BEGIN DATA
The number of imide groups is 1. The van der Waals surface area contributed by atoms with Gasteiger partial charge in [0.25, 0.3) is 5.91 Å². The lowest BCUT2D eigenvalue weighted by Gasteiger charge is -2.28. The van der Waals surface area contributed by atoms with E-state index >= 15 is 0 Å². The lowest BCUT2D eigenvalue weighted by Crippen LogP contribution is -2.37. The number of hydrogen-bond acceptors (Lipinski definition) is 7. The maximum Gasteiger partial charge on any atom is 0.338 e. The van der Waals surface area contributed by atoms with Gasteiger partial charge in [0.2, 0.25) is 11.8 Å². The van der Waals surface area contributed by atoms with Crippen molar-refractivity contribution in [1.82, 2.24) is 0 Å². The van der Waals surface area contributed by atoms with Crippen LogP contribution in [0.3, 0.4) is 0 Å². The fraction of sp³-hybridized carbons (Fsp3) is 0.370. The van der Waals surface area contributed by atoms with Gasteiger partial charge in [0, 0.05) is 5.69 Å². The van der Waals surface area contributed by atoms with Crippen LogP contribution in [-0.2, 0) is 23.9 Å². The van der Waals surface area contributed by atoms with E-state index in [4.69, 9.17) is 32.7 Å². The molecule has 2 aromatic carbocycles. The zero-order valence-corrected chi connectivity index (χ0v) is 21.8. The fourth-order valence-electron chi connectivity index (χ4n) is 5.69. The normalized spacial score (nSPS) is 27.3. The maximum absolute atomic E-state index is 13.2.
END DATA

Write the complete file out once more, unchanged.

The number of imide groups is 1. The van der Waals surface area contributed by atoms with Gasteiger partial charge in [0.25, 0.3) is 5.91 Å². The lowest BCUT2D eigenvalue weighted by Gasteiger charge is -2.28. The van der Waals surface area contributed by atoms with E-state index >= 15 is 0 Å². The lowest BCUT2D eigenvalue weighted by Crippen LogP contribution is -2.37. The number of hydrogen-bond acceptors (Lipinski definition) is 7. The maximum Gasteiger partial charge on any atom is 0.338 e. The van der Waals surface area contributed by atoms with Gasteiger partial charge in [0.2, 0.25) is 11.8 Å². The van der Waals surface area contributed by atoms with Crippen molar-refractivity contribution in [1.82, 2.24) is 0 Å². The van der Waals surface area contributed by atoms with Crippen LogP contribution in [0.3, 0.4) is 0 Å². The fraction of sp³-hybridized carbons (Fsp3) is 0.370. The van der Waals surface area contributed by atoms with Gasteiger partial charge in [0, 0.05) is 5.69 Å². The van der Waals surface area contributed by atoms with Crippen LogP contribution in [-0.2, 0) is 23.9 Å². The van der Waals surface area contributed by atoms with E-state index in [4.69, 9.17) is 32.7 Å². The molecule has 2 aromatic carbocycles. The zero-order valence-corrected chi connectivity index (χ0v) is 21.8. The fourth-order valence-electron chi connectivity index (χ4n) is 5.69. The normalized spacial score (nSPS) is 27.3. The maximum absolute atomic E-state index is 13.2.